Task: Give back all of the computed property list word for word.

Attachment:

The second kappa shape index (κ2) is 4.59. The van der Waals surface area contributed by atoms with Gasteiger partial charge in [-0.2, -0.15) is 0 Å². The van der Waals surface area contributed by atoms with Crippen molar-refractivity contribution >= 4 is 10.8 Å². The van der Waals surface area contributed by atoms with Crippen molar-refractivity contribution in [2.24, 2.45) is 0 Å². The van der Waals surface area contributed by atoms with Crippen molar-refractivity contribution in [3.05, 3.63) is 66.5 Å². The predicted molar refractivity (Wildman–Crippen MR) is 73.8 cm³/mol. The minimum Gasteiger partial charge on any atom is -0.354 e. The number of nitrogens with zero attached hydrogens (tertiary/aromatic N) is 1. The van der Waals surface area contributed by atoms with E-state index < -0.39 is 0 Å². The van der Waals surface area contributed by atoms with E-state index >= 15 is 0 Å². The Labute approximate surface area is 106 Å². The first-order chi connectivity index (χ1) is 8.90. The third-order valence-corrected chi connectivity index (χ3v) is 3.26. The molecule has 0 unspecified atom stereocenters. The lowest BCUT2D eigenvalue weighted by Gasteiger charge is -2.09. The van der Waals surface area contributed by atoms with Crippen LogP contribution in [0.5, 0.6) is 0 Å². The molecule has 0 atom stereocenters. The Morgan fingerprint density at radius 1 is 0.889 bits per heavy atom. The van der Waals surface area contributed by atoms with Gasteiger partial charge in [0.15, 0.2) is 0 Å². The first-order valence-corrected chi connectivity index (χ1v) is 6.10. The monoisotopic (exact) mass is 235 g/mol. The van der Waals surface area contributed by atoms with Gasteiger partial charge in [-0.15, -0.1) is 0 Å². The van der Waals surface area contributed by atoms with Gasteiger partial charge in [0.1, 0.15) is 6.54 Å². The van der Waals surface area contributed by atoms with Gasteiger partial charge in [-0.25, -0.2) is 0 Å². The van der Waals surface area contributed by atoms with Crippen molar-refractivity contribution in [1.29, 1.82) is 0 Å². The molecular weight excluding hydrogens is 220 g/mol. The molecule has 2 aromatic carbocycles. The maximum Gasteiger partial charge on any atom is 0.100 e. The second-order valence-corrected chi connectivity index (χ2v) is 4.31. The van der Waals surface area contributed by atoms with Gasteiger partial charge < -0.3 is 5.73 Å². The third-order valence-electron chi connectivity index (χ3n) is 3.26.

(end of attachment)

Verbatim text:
The second kappa shape index (κ2) is 4.59. The van der Waals surface area contributed by atoms with Gasteiger partial charge in [-0.2, -0.15) is 0 Å². The van der Waals surface area contributed by atoms with Crippen molar-refractivity contribution >= 4 is 10.8 Å². The van der Waals surface area contributed by atoms with Crippen molar-refractivity contribution in [2.24, 2.45) is 0 Å². The van der Waals surface area contributed by atoms with Crippen molar-refractivity contribution in [3.05, 3.63) is 66.5 Å². The predicted molar refractivity (Wildman–Crippen MR) is 73.8 cm³/mol. The minimum Gasteiger partial charge on any atom is -0.354 e. The number of nitrogens with zero attached hydrogens (tertiary/aromatic N) is 1. The van der Waals surface area contributed by atoms with E-state index < -0.39 is 0 Å². The van der Waals surface area contributed by atoms with E-state index >= 15 is 0 Å². The Labute approximate surface area is 106 Å². The first-order chi connectivity index (χ1) is 8.90. The third-order valence-corrected chi connectivity index (χ3v) is 3.26. The molecule has 0 unspecified atom stereocenters. The lowest BCUT2D eigenvalue weighted by Gasteiger charge is -2.09. The van der Waals surface area contributed by atoms with Crippen LogP contribution in [0.5, 0.6) is 0 Å². The molecule has 0 atom stereocenters. The Morgan fingerprint density at radius 1 is 0.889 bits per heavy atom. The van der Waals surface area contributed by atoms with Gasteiger partial charge in [0.15, 0.2) is 0 Å². The first-order valence-corrected chi connectivity index (χ1v) is 6.10. The monoisotopic (exact) mass is 235 g/mol. The van der Waals surface area contributed by atoms with Gasteiger partial charge in [-0.15, -0.1) is 0 Å². The van der Waals surface area contributed by atoms with Gasteiger partial charge in [0.1, 0.15) is 6.54 Å². The van der Waals surface area contributed by atoms with Gasteiger partial charge in [-0.25, -0.2) is 0 Å². The van der Waals surface area contributed by atoms with Crippen molar-refractivity contribution in [1.29, 1.82) is 0 Å². The molecular weight excluding hydrogens is 220 g/mol. The molecule has 2 aromatic carbocycles. The maximum Gasteiger partial charge on any atom is 0.100 e. The second-order valence-corrected chi connectivity index (χ2v) is 4.31. The van der Waals surface area contributed by atoms with Gasteiger partial charge < -0.3 is 5.73 Å². The third-order valence-electron chi connectivity index (χ3n) is 3.26.